The Practice of Pluralism
When it comes to religious life, universal love becomes what the Harvard Pluralism Project calls the practice of pluralism. They describe the practice this way:
Pluralism is not diversity alone, but the energetic engagement with diversity.
Pluralism is not just tolerance, but the active seeking of understanding across lines of difference.
Pluralism is not relativism, but the encounter of commitments.
Pluralism is based on dialogue. Pluralism is not a “given,” but an achievement.
My suggestion, then, is that the practice of pluralism is a concrete expression of the ideal of universal love, rooted in faith that, in some deep way, everybody deserves respect and care, as dwelling within the wider horizons of divine love. As a Christian I think that the healing ministry of Jesus (including his death and resurrection) is a window into the wideness.
Growth into wideness is an ongoing process and an adventure. One of my own favorite Christians -- John Wesley -- called it the perfection of love.
Our capacities for this perfection are never complete. Always we can be wider than we are. If, as Patricia Adams Farmer puts it, our calling is to become fat souls, then we are never quite fat enough. We all need to put on weight of the spiritual kind, no matter what our body size.
But our souls can indeed grow wider over time, inspired by a faith that somewhere – deep within the universe and also beyond it – there is love that is wider than any ocean and deeper than any sea.
Animated by this faith, we have the courage to love locally and universally, as best we can, building what Martin Luther King called “beloved communities” that do the same. When the universal and the face-to-face come together in a single life -- or even better, a hospitable community of people who live with respect and care for all life -- we see something of a deeper mystery in which all events, including the gritty side of love, become a single, collective story, with no face erased and all included, each unique and none left behind. This is what Christians call church.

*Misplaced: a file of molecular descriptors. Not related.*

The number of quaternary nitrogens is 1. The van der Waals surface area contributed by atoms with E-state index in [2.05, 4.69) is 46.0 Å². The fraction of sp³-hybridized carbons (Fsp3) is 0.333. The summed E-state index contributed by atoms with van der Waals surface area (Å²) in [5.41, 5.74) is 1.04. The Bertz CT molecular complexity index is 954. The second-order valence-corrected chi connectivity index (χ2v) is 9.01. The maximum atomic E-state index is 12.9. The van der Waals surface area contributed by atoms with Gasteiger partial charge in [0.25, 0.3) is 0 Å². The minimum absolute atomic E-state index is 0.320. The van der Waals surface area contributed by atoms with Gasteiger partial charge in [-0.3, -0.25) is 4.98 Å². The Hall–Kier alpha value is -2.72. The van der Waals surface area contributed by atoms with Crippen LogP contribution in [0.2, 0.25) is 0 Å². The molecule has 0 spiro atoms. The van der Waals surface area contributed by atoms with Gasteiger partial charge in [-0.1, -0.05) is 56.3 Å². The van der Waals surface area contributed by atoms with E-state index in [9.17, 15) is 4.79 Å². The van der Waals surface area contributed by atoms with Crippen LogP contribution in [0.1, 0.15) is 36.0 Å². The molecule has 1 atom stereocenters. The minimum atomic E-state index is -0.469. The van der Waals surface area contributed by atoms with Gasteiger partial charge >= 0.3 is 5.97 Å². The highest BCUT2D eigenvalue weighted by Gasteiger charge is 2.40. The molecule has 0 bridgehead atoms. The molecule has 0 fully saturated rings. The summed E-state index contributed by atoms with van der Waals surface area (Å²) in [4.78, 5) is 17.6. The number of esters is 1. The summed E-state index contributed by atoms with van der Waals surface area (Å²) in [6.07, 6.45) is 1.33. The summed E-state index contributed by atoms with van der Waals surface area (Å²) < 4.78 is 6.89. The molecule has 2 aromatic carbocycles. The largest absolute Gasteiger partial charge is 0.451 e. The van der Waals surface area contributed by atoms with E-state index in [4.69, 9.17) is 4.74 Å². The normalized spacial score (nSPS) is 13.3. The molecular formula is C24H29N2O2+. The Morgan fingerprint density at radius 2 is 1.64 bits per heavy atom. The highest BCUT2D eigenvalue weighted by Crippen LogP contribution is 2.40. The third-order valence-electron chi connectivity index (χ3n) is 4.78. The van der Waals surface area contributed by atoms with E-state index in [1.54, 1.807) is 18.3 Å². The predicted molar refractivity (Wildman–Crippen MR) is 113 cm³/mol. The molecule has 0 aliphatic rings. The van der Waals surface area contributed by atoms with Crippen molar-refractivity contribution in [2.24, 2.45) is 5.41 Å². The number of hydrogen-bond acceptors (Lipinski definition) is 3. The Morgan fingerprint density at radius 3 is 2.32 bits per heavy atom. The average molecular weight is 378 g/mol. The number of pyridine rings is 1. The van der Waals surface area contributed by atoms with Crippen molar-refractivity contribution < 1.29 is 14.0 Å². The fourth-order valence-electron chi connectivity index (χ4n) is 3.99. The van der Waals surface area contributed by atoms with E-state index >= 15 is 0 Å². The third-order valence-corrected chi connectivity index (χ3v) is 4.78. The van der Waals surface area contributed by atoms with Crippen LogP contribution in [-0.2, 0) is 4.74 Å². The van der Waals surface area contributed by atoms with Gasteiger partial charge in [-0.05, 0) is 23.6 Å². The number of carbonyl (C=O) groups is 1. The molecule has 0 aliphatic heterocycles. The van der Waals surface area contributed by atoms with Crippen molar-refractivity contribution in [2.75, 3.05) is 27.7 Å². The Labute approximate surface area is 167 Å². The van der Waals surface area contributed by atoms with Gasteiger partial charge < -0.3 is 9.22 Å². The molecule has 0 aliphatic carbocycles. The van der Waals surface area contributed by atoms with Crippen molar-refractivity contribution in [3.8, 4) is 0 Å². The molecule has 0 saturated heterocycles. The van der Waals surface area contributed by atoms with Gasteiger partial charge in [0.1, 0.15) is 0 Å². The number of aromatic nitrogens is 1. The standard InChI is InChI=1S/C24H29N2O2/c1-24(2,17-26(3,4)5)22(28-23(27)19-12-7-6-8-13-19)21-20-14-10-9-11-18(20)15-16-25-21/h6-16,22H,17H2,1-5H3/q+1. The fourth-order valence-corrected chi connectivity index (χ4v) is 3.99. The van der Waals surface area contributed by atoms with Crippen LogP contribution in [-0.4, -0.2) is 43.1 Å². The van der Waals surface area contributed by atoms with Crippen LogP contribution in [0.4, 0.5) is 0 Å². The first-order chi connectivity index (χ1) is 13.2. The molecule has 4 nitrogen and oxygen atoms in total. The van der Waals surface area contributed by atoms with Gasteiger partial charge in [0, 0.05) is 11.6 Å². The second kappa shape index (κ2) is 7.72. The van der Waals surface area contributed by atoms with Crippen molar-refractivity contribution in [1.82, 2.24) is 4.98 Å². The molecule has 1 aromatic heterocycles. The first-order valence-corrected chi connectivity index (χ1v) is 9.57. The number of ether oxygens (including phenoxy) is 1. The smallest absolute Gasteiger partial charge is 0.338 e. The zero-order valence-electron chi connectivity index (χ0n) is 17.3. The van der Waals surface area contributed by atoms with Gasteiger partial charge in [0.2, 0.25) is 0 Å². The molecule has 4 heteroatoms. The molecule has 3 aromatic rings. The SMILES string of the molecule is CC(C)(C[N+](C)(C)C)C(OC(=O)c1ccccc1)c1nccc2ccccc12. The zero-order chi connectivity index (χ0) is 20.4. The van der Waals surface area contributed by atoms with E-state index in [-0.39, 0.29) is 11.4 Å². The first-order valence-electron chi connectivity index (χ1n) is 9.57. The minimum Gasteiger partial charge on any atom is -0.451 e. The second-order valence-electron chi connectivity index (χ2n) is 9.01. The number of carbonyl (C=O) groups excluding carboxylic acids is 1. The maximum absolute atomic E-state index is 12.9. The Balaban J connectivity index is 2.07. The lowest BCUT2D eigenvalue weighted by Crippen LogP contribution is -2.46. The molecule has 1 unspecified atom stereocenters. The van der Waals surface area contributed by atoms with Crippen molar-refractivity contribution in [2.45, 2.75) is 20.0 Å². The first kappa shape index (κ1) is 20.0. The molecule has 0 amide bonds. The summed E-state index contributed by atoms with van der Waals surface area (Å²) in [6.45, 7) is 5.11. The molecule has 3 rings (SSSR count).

-- Jay McDaniel
Barbara Brown Taylor is an Episcopal priest and a writer. In her recent (and wonderful) book, An Altar in the World, she describes her experience of coming to the Christian faith while a student in college. She writes:
"People I barely knew made a habit of telling me they loved me. They were Christians too, and I guess it was their way of welcoming me into the Christian family. I did not mind, exactly, but since they barely knew me I was not so sure what they were talking about. Did they love the way my right foot turned out, so that I left tracks like a penguin on the beach? Did they love my willingness to make handprinted signs for Bible study? Did they love the way my upper lip disappeared when I laughed? I decided to find out, so the next time one of the Christians said she loved me, I asked her why.